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How to make your innovation pay (even more)

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Adam Kotas, director of R&D tax consultancy ForrestBrown, says more education is required to make sure the FinTech sector is getting R&D tax credits right.

Innovation in the financial services industry has forced the more traditional institutions to wake up and embrace emerging technologies.

The sector is seeing exponential growth with no signs of slowing down as more efficient, secure and consumer friendly software is developed.

Could open innovation make your ambitions take flight?

The sector remains a hotbed for innovation and, as such, is a prime candidate for research and development (R&D) tax credits.

Despite R&D being integral to the sector’s DNA, the UK’s R&D tax credit scheme remains a largely untapped resource by FinTech firms.

R&D tax credits are still misunderstood and ultimately this means businesses are either missing out entirely on what is potentially a considerable amount of cash funding, or are missing out in part because they are not maximising their claim value.

R&D tax credit scheme explained

The R&D tax credit scheme was first introduced in 2000 by the UK government in order to incentivise businesses with a cash boost, helping to support the cost of innovation.

SMEs, for example, can expect to recoup up to 33p of every £1 invested, and the benefit they receive can help fuel further development and growth.

The tax credits arrive in the form of a cash payment – in most cases within four to six weeks of submitting a claim – which is hugely valuable to businesses, particularly to early stage companies that aren’t yet making much, if any, revenue.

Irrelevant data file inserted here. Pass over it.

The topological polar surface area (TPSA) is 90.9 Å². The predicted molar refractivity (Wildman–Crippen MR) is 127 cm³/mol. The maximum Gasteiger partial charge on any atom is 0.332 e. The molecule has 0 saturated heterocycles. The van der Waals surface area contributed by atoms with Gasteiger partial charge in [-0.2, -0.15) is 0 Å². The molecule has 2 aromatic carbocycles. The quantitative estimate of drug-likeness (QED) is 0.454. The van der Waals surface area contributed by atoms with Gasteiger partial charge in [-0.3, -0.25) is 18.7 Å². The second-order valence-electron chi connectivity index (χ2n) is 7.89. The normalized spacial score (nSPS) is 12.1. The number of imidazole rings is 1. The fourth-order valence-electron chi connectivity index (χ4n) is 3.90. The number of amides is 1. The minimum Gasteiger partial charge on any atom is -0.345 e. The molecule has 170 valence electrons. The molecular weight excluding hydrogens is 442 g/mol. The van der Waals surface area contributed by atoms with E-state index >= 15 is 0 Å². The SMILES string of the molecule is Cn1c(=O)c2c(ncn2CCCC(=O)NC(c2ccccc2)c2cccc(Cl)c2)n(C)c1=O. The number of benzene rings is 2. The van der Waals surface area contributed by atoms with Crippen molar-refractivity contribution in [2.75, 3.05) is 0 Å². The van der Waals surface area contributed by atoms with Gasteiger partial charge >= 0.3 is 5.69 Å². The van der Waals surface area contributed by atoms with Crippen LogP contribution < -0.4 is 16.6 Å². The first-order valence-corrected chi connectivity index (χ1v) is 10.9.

For some, it will mean they can extend the runway between funding rounds to support development and growth.

Eligibility

The government defines R&D as taking place when a project “seeks to achieve an advance in science or technology through the resolution of scientific or technological uncertainty” (Department of Business, Innovation and Skills (BIS) guidelines, 2004).

To many, this definition can be a turnoff as it simply doesn’t seem relevant. It is, however, purposefully broad to encompass all sectors, from e-commerce to oil and gas.

A common misunderstanding is that only those in the sciences, such as pharmaceutical businesses, are eligible for R&D tax credits.

However, the scheme is designed to assist all businesses and applies equally to products, processes and services alike.

It not only applies to new inventions, but also adaptations and improvements to existing products, processes and services.

Getting it right

The R&D guidelines require that a company identifies an R&D project.

For the FinTech industry in particular, it is challenging to identify where a project starts and ends.

Claims often capture everything up to the point where the product gets to market, but miss out the extensive work done post sale when the software is adapted to integrate with the bespoke systems used by large financial institutions.

They might also neglect further work that happens when it is adapted again to meet the individual compliance requirements of each institution for security purposes. This is potentially a big, expensive mistake.

Despite the entrepreneurial spirit of the FinTech industry, when it comes to looking at their own financial management, many companies still rely on their general accountant.

For the majority, a R&D tax credit claim is only a small part of a much wider service they are providing to the firm and as a result they are not 100% focused on its potential to generate cash.

As a minimum, firms should understand how their claim has been put together to maximise cash and, in the best case scenario, they should use a specialist to make sure they are getting the most from it.

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